- The nuts and bolts of your work need to have a simple but clear structure.
- Shorter sentences work best, but varying the length of sentences is still important for a smooth flow.
- Use words that don’t require a PhD to understand (another good rule that applies to books for Olders).
· Use words Youngers are likely to encounter in everyday life, over words they’re going to need a dictionary or an Older for. Every time your reader has to stop and check something out, they are pulled out of your story. You don’t want this, no matter what age you write for.
Fifth: SUBJECT SUITABILITY: Yes, I know I said the story is king, but you are writing for Youngers. Some stories are best told to an older age group. If you wouldn’t talk about it to your own children, or you wouldn’t feel comfortable reading it out loud to a Younger audience with an adult (teacher, parent, person off the street) looking over your shoulder, then you might want to re-think who you are writing for: perhaps, that story is not a Younger tale, but something for the Olders. Having said all that, you can see that some of the subjects I write about touch on “issues” such as being in a wheelchair and losing your original hopes and dreams (Legacy of Dreams), being away from your parents and not fitting in (Dear Tiger), and some are mostly story with only a little bit of controversy, such as law enforcement and gun control in a semi-war setting (Spit), or facing down fear to save your family and move house (Rocky to the Rescue).
Sixth: RELINQUISH REALITY: Okay, not all of reality, just a little bit—just enough for your story to live and breathe. It’s like writing a story where the world isn’t quite what it seems, where the unlikely *can* reasonably happen. For instance, where you can use your hair as an effective weapon in karate (Long Hair), or a Younger can climb into the cockpit of the latest fighter jet and fly it away from a bunch of bad guys trying to steal it (TagMan One). You’re telling a story. Always remember that.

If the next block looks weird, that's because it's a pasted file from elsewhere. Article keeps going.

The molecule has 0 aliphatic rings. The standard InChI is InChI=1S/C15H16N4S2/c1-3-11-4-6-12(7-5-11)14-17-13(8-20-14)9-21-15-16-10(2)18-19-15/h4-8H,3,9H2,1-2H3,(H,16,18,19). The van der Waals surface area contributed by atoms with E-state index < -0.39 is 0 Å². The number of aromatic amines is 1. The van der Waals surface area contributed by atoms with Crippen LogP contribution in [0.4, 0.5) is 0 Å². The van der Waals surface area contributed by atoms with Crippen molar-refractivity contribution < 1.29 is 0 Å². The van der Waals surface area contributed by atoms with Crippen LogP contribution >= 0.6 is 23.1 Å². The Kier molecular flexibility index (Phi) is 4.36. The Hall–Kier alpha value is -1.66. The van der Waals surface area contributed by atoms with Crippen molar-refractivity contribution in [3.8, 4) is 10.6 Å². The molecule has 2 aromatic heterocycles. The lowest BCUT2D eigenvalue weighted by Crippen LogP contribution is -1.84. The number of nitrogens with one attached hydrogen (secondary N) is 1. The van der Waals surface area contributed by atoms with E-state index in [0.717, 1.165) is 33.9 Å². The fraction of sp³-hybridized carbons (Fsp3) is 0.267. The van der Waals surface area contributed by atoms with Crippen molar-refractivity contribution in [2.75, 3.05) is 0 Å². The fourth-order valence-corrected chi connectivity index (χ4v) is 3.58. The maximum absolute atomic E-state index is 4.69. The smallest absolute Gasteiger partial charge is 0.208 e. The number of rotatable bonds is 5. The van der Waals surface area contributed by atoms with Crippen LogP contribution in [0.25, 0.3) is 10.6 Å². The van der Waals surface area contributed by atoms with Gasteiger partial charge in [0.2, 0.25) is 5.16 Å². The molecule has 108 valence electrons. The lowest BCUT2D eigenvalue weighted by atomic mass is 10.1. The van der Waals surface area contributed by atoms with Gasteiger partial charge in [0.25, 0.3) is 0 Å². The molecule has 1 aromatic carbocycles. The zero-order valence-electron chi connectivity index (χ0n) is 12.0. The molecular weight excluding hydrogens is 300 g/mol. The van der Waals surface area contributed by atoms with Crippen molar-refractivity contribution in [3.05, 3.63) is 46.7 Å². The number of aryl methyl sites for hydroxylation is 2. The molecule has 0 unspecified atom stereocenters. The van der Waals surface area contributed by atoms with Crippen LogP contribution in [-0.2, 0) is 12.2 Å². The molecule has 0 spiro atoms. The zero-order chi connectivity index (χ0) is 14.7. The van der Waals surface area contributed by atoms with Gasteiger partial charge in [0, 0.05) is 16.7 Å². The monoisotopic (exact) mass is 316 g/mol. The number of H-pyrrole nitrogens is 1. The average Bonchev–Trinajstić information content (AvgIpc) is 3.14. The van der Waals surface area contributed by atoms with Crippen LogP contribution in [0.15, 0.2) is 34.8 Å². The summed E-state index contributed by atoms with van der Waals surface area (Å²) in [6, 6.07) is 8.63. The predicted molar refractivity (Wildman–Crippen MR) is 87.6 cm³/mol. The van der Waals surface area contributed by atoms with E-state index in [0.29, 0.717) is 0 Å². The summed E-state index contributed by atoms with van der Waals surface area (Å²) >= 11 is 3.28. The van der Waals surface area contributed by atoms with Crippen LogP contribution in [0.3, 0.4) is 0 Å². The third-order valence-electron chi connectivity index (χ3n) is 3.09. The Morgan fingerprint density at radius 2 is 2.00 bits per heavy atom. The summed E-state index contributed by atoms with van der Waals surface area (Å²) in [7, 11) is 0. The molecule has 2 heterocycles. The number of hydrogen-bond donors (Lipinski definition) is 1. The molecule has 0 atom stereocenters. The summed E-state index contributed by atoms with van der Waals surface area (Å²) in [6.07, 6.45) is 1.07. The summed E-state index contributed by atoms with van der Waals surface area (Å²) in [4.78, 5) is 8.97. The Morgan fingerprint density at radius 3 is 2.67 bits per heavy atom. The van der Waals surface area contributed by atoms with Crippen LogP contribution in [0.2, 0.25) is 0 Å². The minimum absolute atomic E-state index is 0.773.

Now get out there and write.
And all the best of luck
More About Carlie Simonsen:
Carlie Simonsen has independently published twelve chapter books for Youngers, and is working on her thirteenth. She started writing in the genre in response to a number of publisher calls for submissions. Unfortunately, she soon learned she couldn’t write ‘funny’ to save herself, and took the hint from a few good-hearted editors that her work just wasn’t going to ‘fit’ an established market, although they encouraged her to keep trying. The result is a number of quirky stories that entertain while touching on issues such as children left alone after a supermarket bombing (AllAlone), bullying in—and out of—the playground (The Dog’s Way and Yard Boss—both soon to be released), pursuing the most unlikely dreams through hard work and effort (Long Hair), and doing the right thing even when it means change (Assassin, Not).
Sunday, November 3, 2013
The Reptiles’ Blade is a science fiction novella about a retired military member, a lizardine warrior-come-“diplomat” and some high-level negotiation that very nearly goes astray before it even gets started.